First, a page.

Veteran says threats forced him to move out of his North Texas home

Veteran Threatened

DALLAS - A North Texas veteran says he fears for his life. Ernest Walker moved his family out of their home in Ovilla, Texas after receiving racially-charged threats.

KYTX-viewers may have seen Walker before. He is the same veteran who received an apology from Chili's restaurant after a worker denied him a free meal on Veteran's Day.

“We’re afraid,” Walker said. “My wife is terrified.”

The Army veteran said he and his family have been the targets of anonymous threats ever since Walker decided to speak out about how he was treated at Chili’s in Cedar Hill on Veterans Day.

“We’ve received phone calls, and it’s always a restricted line,” Walker explained. “People are saying, ‘hey, we know where you live.’”

Video showing a now-former Chili’s manager taking away Walker’s complimentary Veteran’s Day meal has been viewed more than one million times.

Walker said the confrontation happened after an elderly customer, who was dressed in a Trump T-shirt, began questioning his military service and complained to management. The Pentagon has confirmed his veteran status.

Walker said the threats to harm him and his family have been coming by phone, by mail and online.

“We had to protect ourselves,” Walker explained, “so, we had to leave. We had to take our dog away from the house, because there was threats against our dog.”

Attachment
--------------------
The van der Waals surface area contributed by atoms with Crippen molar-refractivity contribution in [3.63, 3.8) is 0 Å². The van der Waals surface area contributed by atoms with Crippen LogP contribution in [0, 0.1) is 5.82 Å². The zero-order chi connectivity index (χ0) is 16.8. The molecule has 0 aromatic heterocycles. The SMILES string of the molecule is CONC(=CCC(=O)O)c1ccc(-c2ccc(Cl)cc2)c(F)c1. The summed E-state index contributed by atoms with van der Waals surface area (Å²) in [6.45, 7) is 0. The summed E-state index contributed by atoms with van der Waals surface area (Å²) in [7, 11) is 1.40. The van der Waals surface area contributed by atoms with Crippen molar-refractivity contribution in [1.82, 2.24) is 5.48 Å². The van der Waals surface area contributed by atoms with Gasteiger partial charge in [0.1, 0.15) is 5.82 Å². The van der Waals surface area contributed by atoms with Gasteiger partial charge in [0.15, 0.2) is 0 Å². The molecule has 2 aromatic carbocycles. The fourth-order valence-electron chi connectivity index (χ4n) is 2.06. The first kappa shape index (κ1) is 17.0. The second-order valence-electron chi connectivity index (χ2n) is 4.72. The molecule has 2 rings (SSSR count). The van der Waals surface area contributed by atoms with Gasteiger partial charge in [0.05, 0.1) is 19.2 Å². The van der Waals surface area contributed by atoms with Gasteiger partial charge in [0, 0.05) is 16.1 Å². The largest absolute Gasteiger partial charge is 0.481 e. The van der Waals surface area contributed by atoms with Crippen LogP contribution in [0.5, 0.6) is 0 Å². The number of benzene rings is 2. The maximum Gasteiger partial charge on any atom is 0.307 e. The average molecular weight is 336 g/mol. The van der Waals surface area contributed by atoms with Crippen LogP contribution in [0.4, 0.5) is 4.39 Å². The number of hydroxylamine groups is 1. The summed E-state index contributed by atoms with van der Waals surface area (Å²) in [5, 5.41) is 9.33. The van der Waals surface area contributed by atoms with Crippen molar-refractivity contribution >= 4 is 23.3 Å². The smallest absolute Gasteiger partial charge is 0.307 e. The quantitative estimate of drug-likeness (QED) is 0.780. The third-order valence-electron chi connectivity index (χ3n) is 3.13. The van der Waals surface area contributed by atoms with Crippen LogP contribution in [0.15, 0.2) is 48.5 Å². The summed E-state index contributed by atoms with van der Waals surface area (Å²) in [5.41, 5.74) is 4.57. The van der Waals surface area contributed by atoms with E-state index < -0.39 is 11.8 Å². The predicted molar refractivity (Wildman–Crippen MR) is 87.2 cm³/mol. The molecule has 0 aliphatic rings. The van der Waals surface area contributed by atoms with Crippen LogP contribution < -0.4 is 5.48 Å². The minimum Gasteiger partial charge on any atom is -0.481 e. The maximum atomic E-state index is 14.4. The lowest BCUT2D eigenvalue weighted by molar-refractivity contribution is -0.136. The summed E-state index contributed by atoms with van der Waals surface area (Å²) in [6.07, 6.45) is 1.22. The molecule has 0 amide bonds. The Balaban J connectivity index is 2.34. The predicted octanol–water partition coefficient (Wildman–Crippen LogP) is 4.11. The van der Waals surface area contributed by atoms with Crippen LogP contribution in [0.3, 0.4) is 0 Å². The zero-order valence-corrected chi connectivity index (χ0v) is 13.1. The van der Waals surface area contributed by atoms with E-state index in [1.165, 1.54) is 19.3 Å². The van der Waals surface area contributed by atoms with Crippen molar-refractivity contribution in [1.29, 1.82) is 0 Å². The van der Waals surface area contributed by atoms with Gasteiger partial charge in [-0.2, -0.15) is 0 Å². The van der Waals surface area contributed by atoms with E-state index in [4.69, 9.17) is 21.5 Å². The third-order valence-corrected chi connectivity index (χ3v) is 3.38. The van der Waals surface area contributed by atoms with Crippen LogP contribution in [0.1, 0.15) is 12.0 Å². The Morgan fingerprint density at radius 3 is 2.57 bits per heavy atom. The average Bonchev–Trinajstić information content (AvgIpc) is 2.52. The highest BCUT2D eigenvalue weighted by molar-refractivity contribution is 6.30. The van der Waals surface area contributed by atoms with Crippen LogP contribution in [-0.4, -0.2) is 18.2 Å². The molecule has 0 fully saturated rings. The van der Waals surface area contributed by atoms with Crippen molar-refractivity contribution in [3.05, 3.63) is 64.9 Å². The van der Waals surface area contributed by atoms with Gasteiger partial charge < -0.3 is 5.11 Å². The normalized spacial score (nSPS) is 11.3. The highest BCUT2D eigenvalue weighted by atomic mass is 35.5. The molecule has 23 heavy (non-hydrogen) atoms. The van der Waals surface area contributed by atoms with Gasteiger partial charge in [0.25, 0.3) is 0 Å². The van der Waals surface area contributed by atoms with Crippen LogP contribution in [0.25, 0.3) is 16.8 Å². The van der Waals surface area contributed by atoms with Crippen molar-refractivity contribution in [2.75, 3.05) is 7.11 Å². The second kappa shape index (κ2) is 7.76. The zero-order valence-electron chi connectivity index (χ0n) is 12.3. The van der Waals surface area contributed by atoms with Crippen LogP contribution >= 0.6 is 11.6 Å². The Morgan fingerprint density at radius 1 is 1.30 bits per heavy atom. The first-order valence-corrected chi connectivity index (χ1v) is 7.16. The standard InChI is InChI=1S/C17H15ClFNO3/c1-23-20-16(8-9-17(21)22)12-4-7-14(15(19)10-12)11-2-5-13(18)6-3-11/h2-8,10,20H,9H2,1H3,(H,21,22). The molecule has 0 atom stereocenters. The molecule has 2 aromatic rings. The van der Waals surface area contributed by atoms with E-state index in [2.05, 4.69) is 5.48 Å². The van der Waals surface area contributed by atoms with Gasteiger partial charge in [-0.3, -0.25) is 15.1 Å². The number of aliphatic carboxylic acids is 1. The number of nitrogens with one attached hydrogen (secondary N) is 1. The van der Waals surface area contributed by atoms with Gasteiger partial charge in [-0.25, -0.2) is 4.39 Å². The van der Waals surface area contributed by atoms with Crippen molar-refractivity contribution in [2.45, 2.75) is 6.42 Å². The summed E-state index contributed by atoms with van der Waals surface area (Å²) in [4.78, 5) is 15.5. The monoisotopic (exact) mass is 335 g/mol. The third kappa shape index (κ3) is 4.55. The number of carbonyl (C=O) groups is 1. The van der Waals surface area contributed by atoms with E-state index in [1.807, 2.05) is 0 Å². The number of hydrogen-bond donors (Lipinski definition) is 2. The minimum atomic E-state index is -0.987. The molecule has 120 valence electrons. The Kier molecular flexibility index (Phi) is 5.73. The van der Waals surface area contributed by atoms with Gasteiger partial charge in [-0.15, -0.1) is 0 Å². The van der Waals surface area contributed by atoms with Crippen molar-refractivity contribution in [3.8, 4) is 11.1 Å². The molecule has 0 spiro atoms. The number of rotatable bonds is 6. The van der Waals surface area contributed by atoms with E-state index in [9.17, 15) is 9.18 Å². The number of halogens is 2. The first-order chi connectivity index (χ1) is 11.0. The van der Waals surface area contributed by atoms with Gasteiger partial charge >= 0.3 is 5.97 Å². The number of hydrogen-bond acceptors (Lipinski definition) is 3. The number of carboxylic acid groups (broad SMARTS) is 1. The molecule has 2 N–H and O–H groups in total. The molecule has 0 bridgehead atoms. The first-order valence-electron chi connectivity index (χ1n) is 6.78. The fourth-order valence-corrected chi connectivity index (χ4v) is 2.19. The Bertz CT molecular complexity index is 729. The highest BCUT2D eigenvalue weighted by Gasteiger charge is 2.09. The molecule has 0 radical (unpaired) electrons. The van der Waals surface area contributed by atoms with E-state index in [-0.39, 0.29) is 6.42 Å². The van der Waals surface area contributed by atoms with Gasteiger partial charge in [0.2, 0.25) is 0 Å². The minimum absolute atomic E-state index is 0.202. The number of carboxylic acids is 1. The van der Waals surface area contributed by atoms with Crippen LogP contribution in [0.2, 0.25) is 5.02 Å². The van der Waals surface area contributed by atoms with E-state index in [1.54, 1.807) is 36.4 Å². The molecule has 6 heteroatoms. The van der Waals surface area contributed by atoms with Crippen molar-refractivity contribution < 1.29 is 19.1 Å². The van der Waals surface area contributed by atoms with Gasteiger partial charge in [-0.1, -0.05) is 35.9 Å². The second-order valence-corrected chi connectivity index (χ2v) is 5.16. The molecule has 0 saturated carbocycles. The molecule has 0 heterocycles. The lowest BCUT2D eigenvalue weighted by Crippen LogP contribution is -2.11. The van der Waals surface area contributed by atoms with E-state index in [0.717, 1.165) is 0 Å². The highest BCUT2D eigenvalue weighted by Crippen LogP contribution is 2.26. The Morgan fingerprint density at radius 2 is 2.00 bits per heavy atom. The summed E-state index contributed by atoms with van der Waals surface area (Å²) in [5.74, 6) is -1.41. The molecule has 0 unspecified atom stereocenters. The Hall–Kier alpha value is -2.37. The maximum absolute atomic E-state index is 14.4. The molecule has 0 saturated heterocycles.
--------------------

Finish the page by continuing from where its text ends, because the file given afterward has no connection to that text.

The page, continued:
Walker said he and his wife moved out of their home about a week-and-a-half ago. He calls it a safety decision after a Dallas media agency published his address.

Attorney S. Lee Merritt, Sr. is one of the attorneys representing Walker.

“In putting himself out there, he is going to be under constant scrutiny,” Merritt said. “He is exposed to attacks from people who don’t agree with his way of thinking.”

Walker said he is more focused now more than ever on turning this moment into a mission to help other veterans.

He and his supporters are hosting a free luncheon for vets next month.

“This country right now is wounded,” said Walker. “There needs to be a healing process. For the people that reached out to me from all different colors, races, creeds and religions, that let me know there is hope for this country.”

Copyright 2016 WFAA


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